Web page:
Boasting 300 days of sunshine a year, with alabaster sands and aquamarine waters often drawing comparisons to those in the Caribbean – it’s hardly surprising that Sardinia has become a holiday hotspot for celebrities such as Beyonce, Gwyneth Paltrow and George Clooney.
Italy’s second biggest island, Sardinia is one of the most geologically ancient bodies of land in Europe. With a population, in various waves of immigration, by Phoenicians, Romans, Pisans, Genoese and Spaniards, evident in everything from architecture to food. But did you also know that Sardians are some of the world’s longest-living people? A culturally isolated, traditional ‘Blue Zone’ Island whose inhabitants still hunt, fish and harvest their food and have a strong sense of community. All just a two-hour flight from London, says Emma Whitehair.
With eight resorts exclusively in North Sardinia, Delphina hotels & resorts was founded by a local family, with a background in property management. Supporting the community, with interior décor by local artisans and its own organic wine, food and spa products on offer. Delphina is also the first Italian hotel chain to use 100% certified green energy from renewable sources. And the three (5-star) Delphina hotels we visited each have the perks of a sprawling resort, including numerous on-site restaurants, combined with their own unique rustic charms.
The Marinedda has one of the largest wellness centres in the Med. Specialising in Thalassotherapy (the use of seawater to help with everything from easing aches and pains, to respiratory conditions and inflammations), the 2,500 m2dedicated spa centre contains four pure seawater pools that go from hot to cool with jets of varying degrees of intensity. There’s also a huge range of treatments on offer, including Intraceuticals, an anti-ageing treatment, as loved by Madonna.
However, for its sheer simplicity, Hotel Capo d’Orso was the resort that stood out to me. Full of secluded nooks and crannies, sun-bleached decking and romantic hammocks. An ideal lover’s getaway.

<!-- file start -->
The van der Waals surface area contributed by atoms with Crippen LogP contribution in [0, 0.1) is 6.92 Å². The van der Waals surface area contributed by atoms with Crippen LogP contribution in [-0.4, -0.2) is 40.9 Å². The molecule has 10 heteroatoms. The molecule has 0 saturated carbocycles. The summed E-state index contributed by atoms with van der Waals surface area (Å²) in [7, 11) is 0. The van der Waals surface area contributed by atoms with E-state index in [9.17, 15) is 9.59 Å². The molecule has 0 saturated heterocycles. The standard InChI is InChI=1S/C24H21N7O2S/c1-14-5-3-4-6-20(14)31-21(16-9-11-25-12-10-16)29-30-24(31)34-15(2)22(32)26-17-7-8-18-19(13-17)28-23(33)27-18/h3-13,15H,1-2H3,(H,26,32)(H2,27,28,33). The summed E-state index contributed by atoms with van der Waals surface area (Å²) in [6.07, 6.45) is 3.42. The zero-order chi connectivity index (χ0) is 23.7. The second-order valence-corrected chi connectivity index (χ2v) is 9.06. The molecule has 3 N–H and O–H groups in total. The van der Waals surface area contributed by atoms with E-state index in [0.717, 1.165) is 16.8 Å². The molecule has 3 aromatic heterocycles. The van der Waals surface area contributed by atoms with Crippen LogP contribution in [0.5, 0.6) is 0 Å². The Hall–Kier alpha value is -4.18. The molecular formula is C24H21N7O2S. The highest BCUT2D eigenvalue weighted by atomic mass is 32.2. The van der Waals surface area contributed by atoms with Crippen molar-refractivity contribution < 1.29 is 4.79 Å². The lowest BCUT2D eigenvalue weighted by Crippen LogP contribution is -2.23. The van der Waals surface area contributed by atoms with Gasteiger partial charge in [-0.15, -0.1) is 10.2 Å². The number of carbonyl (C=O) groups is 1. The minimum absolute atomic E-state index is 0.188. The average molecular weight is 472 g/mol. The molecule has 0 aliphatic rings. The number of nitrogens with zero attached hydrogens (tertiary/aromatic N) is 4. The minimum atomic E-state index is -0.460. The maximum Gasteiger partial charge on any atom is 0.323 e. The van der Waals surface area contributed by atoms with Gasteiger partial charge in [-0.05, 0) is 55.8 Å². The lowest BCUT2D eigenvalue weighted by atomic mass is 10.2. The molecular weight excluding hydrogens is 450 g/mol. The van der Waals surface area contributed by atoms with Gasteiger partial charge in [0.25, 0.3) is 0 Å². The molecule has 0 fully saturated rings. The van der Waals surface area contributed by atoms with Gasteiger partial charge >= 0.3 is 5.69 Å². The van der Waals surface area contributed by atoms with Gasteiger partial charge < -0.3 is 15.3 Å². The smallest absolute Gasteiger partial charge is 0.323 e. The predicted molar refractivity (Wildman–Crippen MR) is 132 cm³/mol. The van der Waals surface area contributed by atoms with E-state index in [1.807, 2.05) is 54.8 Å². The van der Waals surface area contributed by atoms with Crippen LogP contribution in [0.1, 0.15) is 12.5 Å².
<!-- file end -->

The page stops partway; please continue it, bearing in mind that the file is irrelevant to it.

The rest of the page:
Valle dell’Erica, where we stayed, has been nominated by Trivago as the Best Beachfront Hotel in Sardinia for its unspoilt coastline of sandy beaches and wind-carved coves. Set in 28-hectares of land – there is the optional use of the hotel’s buggy to get around if you tire of wandering the winding paths lined with olive trees and bougainvillaea. While I spent most of my time enjoying the supersized loungers with thoughtful pull-down shades to protect one’s eyes from the glare of the sun, while between sessions in the heated Thalasso pools overlooking the sea.
The spacious rooms all have large verandahs and a 70s North African vibe to the interior. With printed tiles, inset concrete sofas and terracotta accents. I made good use of the Illy espresso machine. While such is the selection of own-brand organic bathroom products, I found myself hitting up google-translate to try and figure out what was on offer.
With numerous restaurants in the Delphina resorts, there is little need to venture further afield. My highlight was arriving by boat to Hotel Capo d’Orso’s private Marina, for lunch overlooking the bay. The only of the hotel group’s restaurants open to the public, rather than just guests, Il Paguro offers food as spectacular as the view, including delights such as salmon carpaccio ‘cooked’ in wine, seared prawns with lentils and a local speciality of creamy fregola with clams.
The other restaurants we visited were mostly high-end buffet style, with everything from Traditional North Sardinian to vegan selections on offer. And, after starting out with such a sense of adventure, what did I learn from these buffet meals? Nothing tastes as good as fresh Italian al dente pasta with a rich late summer sweet yet tangy tomato sauce, topped with Buffalo mozzarella and basil leaves. Simply divine.
While another notable mention goes to the dessert selection at The Marinedda. Especially the punchy homemade ginger ice cream and gooey squares of chocolate with orange peel.
Hire a boat to explore some of the archipelago’s 60 uninhabited and protected islands. Dropping anchor to take a swim in the crystal-clear waters then rest on the deserted white sandy beaches. Stop off at La Maddalena, the only island with a population (and Naval base), if only to check out the Cadets wandering through the town in their stylish white uniforms.
Take a hike with a local tour guide to explore the alien landscape of the aptly names Valle della Luna . With huge granite boulders that have been organically moulded by nature into fantastical shape, it’s unsurprising to learn that this is the location for many western movies.
Visit Capo Testa, said to be one of the earth’s most “energetic” points. With more bizarre rock formations and an old lighthouse with views out to Corsica, it’s a spot of contemplative beauty.
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